Although I admire Leamer's precision, there is no academic consensus on the definition of an asset bubble. And economists say nobody can reliably predict the timing of its demise.
Still, history suggests that we're already in a bubble, however momentarily modest. Robert Shiller, the Yale economist who foretold both the 2000 stock market crash and the recent global housing crash, has shown that housing markets are unusually prone to boom and bust cycles, using transaction data from Amsterdam, Norway and the U.S. housing markets from 1628-2005.
San Diego is more susceptible than other markets. Strict zoning, which is popular with the public and unlikely to ease, keeps land prices relatively high and delays new developments. This prevents builders from quickly responding to higher prices by adding new houses, a dynamic that moderates price volatility in much of the nation.
Combined with tight financing conditions for smaller builders, zoning restrictions have sent San Diego County's inventory of new construction plummeting – down 89 percent since 2006 to just 1,783 units in the first quarter, according to Russ Valone of MarketPointe Realty Advisors.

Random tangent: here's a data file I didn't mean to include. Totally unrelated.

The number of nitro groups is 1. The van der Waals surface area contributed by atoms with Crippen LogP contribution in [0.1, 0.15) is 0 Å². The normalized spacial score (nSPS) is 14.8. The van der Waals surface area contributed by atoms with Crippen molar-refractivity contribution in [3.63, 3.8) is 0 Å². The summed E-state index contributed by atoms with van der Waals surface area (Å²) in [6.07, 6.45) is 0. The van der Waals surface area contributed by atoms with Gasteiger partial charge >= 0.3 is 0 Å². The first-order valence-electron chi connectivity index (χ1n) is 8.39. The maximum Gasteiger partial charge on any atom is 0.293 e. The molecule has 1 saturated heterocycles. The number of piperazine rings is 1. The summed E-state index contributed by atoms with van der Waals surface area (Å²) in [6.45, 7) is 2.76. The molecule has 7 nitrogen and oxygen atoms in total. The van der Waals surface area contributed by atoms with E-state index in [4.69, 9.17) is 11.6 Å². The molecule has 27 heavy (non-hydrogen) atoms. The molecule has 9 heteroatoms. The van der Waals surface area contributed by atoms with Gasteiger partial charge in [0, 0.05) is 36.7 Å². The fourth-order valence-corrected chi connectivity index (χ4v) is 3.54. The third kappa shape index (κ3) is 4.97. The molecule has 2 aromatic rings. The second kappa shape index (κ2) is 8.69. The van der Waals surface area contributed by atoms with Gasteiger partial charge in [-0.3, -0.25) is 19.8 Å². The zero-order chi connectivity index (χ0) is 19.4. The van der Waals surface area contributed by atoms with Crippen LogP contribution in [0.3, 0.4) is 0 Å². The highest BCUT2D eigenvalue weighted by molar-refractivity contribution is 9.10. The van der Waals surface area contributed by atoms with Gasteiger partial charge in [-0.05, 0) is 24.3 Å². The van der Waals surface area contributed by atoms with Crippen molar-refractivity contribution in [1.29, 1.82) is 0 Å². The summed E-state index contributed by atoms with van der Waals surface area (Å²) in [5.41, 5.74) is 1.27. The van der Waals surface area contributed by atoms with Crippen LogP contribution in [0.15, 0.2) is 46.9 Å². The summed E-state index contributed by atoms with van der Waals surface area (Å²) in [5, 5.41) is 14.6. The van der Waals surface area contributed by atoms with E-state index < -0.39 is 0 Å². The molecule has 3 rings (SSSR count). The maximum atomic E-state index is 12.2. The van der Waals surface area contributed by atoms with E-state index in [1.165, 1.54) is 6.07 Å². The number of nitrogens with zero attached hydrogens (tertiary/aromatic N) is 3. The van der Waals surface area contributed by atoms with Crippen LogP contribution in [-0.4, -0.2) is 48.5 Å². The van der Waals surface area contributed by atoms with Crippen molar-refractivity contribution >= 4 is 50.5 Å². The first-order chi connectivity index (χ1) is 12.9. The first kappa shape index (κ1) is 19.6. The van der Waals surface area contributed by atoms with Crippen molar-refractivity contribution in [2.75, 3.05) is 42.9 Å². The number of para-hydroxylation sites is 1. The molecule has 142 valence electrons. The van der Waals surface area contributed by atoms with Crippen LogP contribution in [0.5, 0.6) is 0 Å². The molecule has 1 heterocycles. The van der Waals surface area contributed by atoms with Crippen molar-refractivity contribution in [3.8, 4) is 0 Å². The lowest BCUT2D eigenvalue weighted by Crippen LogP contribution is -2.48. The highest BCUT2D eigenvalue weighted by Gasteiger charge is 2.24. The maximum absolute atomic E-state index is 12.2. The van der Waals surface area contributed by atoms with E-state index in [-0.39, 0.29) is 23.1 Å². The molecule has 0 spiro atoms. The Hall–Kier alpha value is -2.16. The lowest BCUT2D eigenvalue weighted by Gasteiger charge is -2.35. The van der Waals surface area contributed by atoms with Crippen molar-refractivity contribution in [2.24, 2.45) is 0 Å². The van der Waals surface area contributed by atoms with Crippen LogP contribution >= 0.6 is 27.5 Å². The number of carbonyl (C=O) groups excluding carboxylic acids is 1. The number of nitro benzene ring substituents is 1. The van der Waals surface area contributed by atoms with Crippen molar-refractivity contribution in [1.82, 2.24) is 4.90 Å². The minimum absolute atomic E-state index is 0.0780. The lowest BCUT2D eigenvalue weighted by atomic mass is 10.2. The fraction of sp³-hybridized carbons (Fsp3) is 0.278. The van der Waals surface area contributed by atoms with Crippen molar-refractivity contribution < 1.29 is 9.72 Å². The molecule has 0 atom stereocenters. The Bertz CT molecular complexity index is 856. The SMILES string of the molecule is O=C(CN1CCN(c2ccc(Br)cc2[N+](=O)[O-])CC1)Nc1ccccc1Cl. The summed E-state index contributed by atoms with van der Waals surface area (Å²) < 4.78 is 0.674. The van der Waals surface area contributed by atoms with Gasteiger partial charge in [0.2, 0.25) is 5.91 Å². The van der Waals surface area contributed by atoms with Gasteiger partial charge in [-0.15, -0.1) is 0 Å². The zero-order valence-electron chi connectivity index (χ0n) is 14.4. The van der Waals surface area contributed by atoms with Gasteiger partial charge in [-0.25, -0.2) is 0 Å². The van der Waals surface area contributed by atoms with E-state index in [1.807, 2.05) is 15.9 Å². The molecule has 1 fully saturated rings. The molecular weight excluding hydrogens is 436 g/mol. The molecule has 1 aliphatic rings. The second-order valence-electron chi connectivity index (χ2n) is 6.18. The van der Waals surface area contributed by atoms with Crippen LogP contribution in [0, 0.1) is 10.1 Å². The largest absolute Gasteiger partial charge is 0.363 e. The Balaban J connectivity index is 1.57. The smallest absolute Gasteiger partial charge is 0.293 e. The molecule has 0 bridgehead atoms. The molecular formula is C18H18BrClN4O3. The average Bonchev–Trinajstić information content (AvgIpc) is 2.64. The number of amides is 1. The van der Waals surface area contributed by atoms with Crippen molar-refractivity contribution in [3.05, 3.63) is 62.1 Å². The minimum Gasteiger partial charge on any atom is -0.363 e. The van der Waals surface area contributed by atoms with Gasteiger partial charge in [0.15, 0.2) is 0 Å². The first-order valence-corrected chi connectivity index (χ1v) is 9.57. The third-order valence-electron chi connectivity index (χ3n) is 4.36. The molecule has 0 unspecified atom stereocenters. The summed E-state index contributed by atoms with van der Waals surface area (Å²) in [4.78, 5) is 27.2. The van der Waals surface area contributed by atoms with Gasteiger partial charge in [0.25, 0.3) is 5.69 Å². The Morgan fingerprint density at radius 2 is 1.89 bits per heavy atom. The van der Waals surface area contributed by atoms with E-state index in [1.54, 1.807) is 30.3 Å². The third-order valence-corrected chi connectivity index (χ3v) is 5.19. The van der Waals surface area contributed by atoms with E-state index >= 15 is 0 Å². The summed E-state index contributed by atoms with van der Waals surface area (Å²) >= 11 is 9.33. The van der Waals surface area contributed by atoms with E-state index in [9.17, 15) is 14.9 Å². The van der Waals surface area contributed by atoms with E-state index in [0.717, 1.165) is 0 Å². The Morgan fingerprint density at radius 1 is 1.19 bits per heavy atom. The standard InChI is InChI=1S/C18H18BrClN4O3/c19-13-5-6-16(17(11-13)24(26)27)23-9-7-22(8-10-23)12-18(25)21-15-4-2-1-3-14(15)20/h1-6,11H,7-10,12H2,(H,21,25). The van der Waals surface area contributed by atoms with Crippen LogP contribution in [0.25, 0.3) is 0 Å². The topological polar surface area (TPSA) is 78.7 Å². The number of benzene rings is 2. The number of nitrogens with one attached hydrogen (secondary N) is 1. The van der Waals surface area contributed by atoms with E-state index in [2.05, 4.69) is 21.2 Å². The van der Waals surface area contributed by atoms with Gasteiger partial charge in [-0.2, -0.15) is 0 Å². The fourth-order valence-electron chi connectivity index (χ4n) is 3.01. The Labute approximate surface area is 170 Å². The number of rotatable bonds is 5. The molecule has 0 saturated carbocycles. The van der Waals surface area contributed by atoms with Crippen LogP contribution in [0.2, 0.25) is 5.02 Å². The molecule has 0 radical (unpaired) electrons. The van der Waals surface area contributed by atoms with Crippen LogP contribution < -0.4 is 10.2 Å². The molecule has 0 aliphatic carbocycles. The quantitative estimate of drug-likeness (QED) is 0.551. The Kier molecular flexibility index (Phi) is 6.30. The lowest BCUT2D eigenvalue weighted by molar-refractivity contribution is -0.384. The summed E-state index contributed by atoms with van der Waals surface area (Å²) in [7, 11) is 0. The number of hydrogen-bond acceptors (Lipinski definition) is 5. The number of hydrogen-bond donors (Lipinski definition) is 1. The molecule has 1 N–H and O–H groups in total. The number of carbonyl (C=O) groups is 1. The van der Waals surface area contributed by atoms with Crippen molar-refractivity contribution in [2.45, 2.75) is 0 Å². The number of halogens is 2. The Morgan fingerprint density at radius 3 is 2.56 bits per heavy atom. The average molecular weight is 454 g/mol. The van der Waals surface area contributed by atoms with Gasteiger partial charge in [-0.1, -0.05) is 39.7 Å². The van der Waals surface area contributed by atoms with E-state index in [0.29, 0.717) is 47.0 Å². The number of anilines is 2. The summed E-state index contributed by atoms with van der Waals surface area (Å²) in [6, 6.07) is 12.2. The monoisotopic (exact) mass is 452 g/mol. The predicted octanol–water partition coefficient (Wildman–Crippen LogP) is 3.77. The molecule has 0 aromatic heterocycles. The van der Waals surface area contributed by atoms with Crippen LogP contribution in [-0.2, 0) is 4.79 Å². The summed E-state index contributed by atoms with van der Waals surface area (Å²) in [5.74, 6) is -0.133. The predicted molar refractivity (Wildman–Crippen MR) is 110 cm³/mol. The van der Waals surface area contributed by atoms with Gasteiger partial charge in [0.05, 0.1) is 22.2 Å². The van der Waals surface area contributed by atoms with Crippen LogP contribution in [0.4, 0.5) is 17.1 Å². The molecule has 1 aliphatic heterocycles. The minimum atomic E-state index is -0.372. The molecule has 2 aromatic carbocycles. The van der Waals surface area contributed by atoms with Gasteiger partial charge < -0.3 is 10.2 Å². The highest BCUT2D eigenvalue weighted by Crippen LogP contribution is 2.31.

Certainly, construction will come roaring back if prices rise enough. In the meantime, zoning gives the housing market a built-in supply lag.
San Diego has produced three housing bubbles in four decades: 1976-1982, 1985-1989, and 1997-2006. The market rarely purrs along at the rate of general inflation.
That's not to say prices will keep rising at today's blistering pace. Increasing values will flush out more sellers, increasing the resale supply. A sharp rise in mortgage rates would clip affordability and dampen demand.
Yet Shiller argues that such fundamentals are surprisingly weak at explaining housing prices. "The market for homes is a very risky place," he says. Psychology is a major factor.
Leamer says that the next phase in a bubble is for banks to relax lending standards, as rising values build optimism that foreclosures won't cause big losses. My reading of Federal Reserve data suggests we are very early in this process: 10 percent of banks reported easing standards for "prime," or low-risk, loans in the first quarter, up from 5 percent in the previous quarter. And more buyers are seeking loans; the Mortgage Bankers Association's purchase index in May is about 10 percent higher than last year.
Meanwhile, the federal government, which dominates the mortgage market, continues to boost demand with loans requiring 5 percent or zero down payments.
We are a long way from the reckless lending that fueled the 1997-2006 mega-bubble, which burst and triggered a global financial panic. But those who say bankers have learned their lesson don't read history.
For homebuyers, the lesson is to avoid getting carried away. If you can cover the costs, save for retirement, and keep a prudent cash reserve for emergencies, then by all means buy a house.
If we are lucky, this bubble will be mild. The U.S. housing market last had a "soft landing" in 1947. One can always hope.